One of several unique interiors created for traditional New England-style cottages at an executive resort in Vermont, this one features an Arabian sheik's tent theme. “The idea was to create a bit of a fantasy. The interiors are supposed to surprise you,” says architect Scott Cornelius, who designed the project when he was with Johnson Wanzenberg Associates in New York City.

The cottage's main room promises luxurious Arabian nights. To get the tent effect, Craig Hervey of Housewright Construction, and architect Scott Cornelius used a rope to figure the tent's “droop factor.” The curve was transferred to plywood ribs which, along with horizontal fir dowels, formed the framework for the bent drywall and plaster veneer ceiling. “The painting [by Boyd Reese Studio in New York City] was much more technical than the construction,” Hervey says. Photo: Carolyn Bates Though the ceiling looks like fabric, it is made of plaster over “bending drywall” installed over plywood framing. Hervey and Cornelius suspended rope from the ceiling's center and pulled to a point 2 feet down on the wall to get the proper “droop factor.” The profile was still too angular, so Cornelius hand-sketched the form on plywood, using it as a template to cut the curved framing. Two layers of ¼-inch drywall were bent and nailed into the edge of the curve-cut plywood. “It was very simple” to do, says Craig Hervey, owner of Housewright Construction, in Newbury, Vt., which built the project.

Housewright created one tent ceiling in the main room and one in the bathroom. The main tent has veneered plaster over drywall. The square at the ceiling's center is edged by starched, then painted, canvas. Brass column “tent poles” in the room's corners complete the look.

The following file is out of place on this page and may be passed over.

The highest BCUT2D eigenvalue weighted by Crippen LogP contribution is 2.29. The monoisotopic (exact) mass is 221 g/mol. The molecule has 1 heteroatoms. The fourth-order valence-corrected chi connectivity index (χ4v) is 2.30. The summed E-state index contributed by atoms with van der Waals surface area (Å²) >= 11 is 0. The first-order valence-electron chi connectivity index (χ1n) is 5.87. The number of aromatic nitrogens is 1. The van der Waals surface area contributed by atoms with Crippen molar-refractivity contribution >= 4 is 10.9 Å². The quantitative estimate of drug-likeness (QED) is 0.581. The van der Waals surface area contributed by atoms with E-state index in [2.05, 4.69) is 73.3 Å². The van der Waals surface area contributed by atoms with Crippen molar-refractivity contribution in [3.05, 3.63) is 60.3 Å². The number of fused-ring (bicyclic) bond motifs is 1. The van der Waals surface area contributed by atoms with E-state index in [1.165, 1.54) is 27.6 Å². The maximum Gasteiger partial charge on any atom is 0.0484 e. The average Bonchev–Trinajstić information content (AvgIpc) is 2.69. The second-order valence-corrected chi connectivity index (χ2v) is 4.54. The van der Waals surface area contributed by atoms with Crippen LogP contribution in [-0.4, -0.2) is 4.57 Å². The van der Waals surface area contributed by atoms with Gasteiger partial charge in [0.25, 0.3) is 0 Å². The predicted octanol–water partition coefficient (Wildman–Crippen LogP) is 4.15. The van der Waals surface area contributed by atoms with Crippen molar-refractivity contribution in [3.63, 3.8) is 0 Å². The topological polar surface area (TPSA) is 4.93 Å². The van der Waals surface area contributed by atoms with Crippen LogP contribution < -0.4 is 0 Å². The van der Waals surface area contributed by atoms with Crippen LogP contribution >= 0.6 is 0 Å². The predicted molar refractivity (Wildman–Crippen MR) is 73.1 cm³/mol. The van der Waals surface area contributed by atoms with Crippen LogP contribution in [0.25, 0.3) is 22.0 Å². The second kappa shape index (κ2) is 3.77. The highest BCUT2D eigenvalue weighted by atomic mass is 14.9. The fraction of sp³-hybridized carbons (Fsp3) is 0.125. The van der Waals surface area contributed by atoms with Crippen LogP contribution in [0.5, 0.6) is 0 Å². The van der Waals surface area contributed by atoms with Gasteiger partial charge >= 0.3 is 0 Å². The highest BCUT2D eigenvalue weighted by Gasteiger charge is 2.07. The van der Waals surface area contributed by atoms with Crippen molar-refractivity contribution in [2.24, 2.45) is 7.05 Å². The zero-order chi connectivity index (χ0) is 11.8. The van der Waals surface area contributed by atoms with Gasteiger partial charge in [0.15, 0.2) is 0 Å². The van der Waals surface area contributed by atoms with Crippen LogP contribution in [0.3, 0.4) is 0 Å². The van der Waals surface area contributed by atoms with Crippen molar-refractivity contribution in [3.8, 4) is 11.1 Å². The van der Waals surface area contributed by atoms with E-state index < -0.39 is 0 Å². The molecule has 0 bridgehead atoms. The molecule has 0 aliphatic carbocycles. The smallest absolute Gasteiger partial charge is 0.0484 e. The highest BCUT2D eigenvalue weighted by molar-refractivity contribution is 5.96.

Hervey constructed the smaller bathroom ceiling using wire lath instead of drywall. The 2-by-8-foot sheets of extruded galvanized metal screening, “are flimsy and have no structure, but once you put on a base coat of plaster, they become a reinforced gypsum shape,” Hervey says. The form of the ceiling curve was copied from that in the main room but scaled to size.

The design elements, especially the Celtic patterned Moroccan-style tilework, were all of a piece with the built environment. “It was engineered from the finish out,” Hervey says.

Housewright, general contractors specializing in creative residential and commercial projects, was involved in many detailed woodworking finishes on the cottage project, including cabinets and screens intricately cut with Middle Eastern-inspired designs. “It was a great challenge,” Hervey says, “but we do a lot of projects that have a lot of complications. You learn from all your previous work, which allows you to bring solutions to the job at hand.”

Stacey Freed is a senior editor for REMODELING.